For use of this system it is critical that openings to the void beneath the false bottom be well-covered; if there are any gaps in the false bottom it will become a dangerous trap for the terrarium livestock. This cloth screen was cut to dimensions slightly larger than the false bottom plastic plate and with holes to match each of the planter holes. When placed inside it seals the between the glass and the false bottom outside edges all the way around.



I think that the most compelling aspect of this system is that it simplifies the terrarium culture of many kinds of terrestrial plants. I have been having a lot of fun researching aroids, palms and other diverse groups of plants and trying them out with this system. I've observed especially good results with various dwarf palms such as this Geonoma sp..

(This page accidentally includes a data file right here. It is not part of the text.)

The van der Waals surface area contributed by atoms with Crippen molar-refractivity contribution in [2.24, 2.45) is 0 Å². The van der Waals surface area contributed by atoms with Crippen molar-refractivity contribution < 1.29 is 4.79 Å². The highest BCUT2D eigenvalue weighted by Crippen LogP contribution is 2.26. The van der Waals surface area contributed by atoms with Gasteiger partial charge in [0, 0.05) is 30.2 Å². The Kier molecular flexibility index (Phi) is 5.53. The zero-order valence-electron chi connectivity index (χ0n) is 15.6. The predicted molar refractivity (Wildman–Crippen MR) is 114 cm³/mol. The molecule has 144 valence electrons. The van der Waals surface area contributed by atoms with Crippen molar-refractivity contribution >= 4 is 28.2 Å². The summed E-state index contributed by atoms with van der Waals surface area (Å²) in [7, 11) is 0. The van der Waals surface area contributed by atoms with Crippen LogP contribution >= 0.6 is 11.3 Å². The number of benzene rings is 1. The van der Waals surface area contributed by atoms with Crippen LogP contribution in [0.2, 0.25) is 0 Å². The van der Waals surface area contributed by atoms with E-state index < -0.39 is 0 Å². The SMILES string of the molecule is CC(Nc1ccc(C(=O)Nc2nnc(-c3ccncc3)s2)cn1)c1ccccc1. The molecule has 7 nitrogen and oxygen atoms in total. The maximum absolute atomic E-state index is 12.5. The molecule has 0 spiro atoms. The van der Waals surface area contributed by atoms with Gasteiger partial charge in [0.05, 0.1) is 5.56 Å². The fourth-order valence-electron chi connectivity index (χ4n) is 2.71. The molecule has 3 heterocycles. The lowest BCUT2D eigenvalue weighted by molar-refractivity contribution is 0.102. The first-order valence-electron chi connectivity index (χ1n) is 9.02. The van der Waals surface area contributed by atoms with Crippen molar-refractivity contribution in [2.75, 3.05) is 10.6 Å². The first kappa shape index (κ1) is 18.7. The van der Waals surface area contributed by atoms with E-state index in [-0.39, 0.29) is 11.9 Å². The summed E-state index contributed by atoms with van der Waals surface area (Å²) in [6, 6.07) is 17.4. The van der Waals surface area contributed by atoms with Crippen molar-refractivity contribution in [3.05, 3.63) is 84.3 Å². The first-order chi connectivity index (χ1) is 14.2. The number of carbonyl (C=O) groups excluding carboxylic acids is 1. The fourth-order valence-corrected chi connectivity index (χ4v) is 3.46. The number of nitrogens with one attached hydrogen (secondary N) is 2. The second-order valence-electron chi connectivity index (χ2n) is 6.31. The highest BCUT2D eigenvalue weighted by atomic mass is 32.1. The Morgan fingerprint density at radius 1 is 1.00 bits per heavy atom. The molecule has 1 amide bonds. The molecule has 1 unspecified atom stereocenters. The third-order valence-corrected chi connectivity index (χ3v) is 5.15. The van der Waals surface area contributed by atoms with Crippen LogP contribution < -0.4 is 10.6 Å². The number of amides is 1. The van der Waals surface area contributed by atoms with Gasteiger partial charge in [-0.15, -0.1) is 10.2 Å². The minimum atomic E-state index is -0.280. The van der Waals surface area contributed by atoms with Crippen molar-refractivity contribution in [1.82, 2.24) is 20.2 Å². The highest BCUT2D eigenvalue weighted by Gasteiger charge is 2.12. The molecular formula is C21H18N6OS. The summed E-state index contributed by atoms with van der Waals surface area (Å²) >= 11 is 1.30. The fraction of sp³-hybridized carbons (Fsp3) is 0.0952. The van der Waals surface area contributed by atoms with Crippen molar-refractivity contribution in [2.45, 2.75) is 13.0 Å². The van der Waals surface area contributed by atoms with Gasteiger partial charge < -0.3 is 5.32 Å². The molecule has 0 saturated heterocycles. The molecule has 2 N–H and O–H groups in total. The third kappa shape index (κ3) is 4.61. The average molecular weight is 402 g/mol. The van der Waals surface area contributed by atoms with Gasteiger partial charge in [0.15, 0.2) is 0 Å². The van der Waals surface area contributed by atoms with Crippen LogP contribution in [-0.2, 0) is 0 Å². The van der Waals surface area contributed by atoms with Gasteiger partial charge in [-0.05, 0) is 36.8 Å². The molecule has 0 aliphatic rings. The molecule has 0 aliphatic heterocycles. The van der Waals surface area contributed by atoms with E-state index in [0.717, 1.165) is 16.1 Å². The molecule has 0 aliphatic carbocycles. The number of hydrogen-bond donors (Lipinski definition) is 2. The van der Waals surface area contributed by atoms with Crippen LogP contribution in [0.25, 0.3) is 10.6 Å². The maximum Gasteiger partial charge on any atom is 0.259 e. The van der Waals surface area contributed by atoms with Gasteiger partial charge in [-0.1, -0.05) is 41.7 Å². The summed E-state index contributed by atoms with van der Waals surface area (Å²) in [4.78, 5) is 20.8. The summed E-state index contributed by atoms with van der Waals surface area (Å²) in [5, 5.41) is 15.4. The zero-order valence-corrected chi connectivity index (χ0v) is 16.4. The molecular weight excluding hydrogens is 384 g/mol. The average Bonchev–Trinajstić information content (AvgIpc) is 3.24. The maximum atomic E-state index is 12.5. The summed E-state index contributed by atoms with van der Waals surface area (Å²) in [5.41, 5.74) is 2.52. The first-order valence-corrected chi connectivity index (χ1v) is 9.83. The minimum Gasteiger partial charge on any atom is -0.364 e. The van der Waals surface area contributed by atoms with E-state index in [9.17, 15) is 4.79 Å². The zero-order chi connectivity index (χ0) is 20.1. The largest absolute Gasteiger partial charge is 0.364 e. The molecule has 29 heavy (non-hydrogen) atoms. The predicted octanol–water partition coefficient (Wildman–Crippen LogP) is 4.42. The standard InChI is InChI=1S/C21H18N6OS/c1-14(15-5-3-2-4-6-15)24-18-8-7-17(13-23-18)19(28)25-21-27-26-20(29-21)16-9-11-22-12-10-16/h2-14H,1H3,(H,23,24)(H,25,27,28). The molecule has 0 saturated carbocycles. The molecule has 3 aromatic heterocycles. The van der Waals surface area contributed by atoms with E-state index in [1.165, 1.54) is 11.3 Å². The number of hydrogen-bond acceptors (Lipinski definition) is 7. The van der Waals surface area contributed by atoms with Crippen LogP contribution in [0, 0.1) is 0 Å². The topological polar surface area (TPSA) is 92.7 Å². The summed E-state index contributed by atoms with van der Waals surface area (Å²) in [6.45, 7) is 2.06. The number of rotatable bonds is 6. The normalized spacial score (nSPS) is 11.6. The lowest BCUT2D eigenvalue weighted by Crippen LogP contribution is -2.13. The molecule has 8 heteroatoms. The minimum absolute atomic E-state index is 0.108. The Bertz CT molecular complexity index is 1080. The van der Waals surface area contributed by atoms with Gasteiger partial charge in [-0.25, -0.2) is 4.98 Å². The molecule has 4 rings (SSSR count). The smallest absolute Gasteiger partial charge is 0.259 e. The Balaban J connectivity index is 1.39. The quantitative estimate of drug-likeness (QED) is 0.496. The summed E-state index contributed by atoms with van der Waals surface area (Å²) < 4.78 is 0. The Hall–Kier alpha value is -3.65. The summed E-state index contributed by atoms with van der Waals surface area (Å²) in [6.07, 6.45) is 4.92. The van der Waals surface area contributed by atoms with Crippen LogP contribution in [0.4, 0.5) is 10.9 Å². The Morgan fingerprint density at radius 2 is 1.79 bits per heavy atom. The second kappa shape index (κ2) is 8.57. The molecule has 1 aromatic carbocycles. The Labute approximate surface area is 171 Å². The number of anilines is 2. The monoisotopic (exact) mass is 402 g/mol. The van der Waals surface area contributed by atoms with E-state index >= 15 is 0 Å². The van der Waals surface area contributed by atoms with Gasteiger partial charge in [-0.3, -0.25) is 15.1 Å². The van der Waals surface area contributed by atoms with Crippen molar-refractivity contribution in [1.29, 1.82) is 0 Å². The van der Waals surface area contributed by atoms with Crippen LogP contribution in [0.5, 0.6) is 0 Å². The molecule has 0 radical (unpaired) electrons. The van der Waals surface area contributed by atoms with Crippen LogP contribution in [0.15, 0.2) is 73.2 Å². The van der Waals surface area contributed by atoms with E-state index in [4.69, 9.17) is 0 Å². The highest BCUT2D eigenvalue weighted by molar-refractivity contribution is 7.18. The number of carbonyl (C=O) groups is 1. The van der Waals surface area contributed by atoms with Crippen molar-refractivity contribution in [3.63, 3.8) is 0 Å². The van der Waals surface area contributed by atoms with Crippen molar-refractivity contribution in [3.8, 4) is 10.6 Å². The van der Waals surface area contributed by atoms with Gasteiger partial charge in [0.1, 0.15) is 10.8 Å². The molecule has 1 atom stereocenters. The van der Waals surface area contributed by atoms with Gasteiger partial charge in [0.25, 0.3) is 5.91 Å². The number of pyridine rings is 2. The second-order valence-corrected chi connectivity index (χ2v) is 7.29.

Since plant roots are contained with the planters, this system makes it easier to manage plants that can become too large or unruly within the terrarium environment. Plants can also be easily rearranged with the terrarium and the plastic assembly components can be reused many times.

The next picture shows the planting accessories with several plants in place and inside of the terrarium. The plants include two more dwarf palms along with a Schismatoglottis sp. aroid.



The several holes in the false bottom that do not hold plants will be covered with plastic mesh, then the whole false bottom will be covered with a layer of natural forest leaf litter to create a natural forest floor scene inside. I'll post more pictures as I finish building this display next week.

This picture shows a setup that I made for a Hyla versicolor gray tree frog. The native ferns that I planted grew surprisingly well.